Following the footsteps of Heneral Luna, not just the highest grossing Filipino historical film of all time but also a movie that has rightly carved out its own special place in Pinoy pop culture, Goyo: Ang Batang Heneral seems to have its work cut out for itself. But, after the movie’s insane reception at its gala premiere last August 30, it doesn’t seem to be a stretch that the sequel just might surpass its predecessor.
Not that Gregorio del Pilar is competing with Antonio Luna in terms of ticket sales. As the second part in a planned historical trilogy, Goyo is best understood in the context set by director Jerrold Tarog in the first movie, a continuation of a singular work of art that concludes, if all goes well, with Tarog’s interpretation of Manuel Quezon.
Goyo picks up where Luna ends. Luna lies dead. The Filipino-American war – the Americans refer to it as the Philippine Insurrection – rages on. The country is fraught with fractured loyalties, with forces devoted to Luna distrusting those loyal to President Emilio Aguinaldo and vice versa. Gregorio del Pilar, “Goyong” to his friends and “Goyo” to those dearest to him, is the youngest general in Aguinaldo’s army, smart, headstrong, handsome and an inveterate heartbreaker.
Where Luna was portrayed as brash, foul-mouthed and impulsive, Paolo Avelino’s Goyo is more polished on the outside, smooth and suave, but privately introspective, plagued with self-doubt, and more – dare we say? – emotional. Avelino invites the audience into his character’s headspace, to ask the same questions he asks. This is, of course, a deliberate creative decision by the director.
“In many ways,” said Tarog, “Yung kwento ni Goyo, para siyang a call to critical thinking. Kinukwestiyon niya yung sarili niya, kinukwestiyon niya kung bakit ginagawa ito. And in a way, ‘yun din ‘yung magiging tanong ng audience kapag lumabas sila ng sinehan. Ano ba talaga yung pinaglaban ni Goyo? Pag-ibig ba? Si Aguinaldo ba? O yung bayan? I think magandang pag-isipan yun nung audience, especially ng kabataan.”
TBA Studios’ executive producers Fernando Ortigas and E.A. Rocha confirm “Goyo: Ang Batang Heneral” is a much bigger movie compared to “Heneral Luna,” not only in terms of scope and production, but also in emotion.
“We expect people to get a terrific ebb and flow of emotional reactions that will deal in an indelible memory or experience,” Rocha said. “The Filipino audience can expect a world-standard, a world-class cinema I hope they appreciate and realize that we put out the necessary budget and effort to give the Filipino moviegoers the best film that we think they deserve.”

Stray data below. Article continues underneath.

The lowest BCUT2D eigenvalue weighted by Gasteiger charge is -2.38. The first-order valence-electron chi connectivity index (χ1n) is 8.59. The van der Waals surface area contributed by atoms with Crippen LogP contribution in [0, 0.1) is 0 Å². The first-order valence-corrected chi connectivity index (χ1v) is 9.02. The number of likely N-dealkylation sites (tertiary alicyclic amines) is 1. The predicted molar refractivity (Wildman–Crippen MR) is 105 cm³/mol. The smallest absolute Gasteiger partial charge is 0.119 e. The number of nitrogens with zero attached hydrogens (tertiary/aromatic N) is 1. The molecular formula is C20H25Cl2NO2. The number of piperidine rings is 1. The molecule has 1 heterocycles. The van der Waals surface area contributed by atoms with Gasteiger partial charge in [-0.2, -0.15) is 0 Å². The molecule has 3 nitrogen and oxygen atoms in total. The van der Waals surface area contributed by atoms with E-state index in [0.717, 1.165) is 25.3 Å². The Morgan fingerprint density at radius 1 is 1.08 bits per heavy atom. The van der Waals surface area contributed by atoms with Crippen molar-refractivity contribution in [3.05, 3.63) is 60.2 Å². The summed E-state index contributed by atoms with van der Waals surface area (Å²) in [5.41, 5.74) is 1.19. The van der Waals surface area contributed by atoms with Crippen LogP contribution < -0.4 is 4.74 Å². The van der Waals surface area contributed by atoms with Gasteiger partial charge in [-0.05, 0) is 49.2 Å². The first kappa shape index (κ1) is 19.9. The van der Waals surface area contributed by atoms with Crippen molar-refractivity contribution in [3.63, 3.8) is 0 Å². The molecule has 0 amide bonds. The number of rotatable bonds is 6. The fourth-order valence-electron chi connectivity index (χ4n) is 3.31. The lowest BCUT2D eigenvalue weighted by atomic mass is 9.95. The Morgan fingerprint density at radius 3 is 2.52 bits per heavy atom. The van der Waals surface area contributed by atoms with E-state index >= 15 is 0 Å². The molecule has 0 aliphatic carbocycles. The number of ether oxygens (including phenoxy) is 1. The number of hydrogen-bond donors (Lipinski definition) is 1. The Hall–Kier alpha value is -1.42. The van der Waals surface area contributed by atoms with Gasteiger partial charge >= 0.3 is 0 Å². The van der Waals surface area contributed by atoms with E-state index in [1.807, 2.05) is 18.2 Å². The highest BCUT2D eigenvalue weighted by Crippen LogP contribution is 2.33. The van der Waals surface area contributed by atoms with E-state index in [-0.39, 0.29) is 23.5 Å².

“We had to give Jerrold his vision. We knew from the beginning that ‘Goyo’ had to be much bigger than ‘Luna’. It is an epic story,” Ortigas said. “As the producers, whatever Jerrold needed for the set, it was there.”
That epic scale unfolds especially during the final act as the film takes the audience on a vicarious journey with Aguinaldo and del Pilar leading their remaining troops and civilian refugees north to escape a pursuing American force. The movie culminates with the Battle of Pasong Tirad, with Goyo defending the Pass with 60 soldiers against 500 Americans led by Major Peyton March. If you paid attention during history class, as you should have, then you already know what happens.
Goyo also marks TBA Studios’ first movie co-production with Globe Studios. Quark Henares, head of Globe Studios shares, “It’s an honor for Globe Studios to be part of a Jerrold Tarog film. I’m a big fan of ‘Heneral Luna’ and Jerrold Tarog. Everyone knew there was going to be a follow-up to ‘Heneral Luna’ so to be part of that is such a blessing.”
Underlying the entirety of Goyo: Ang Batang Heneral is the question: do we need heroes or do we need soldiers? As it was in the 19th Century, so it remains in our time. If the movie has a takeaway, it is this: a nation is not built upon a single man but on the effort and initiative of every citizen. There are no heroes. Only soldiers. And that is certainly worth pondering about.
Goyo: Ang Batang Heneral is now showing in theaters nationwide.
WATCH: Bailey May grooves in ‘So You Think You Can Dance’ finale, meets Vanessa Hudgens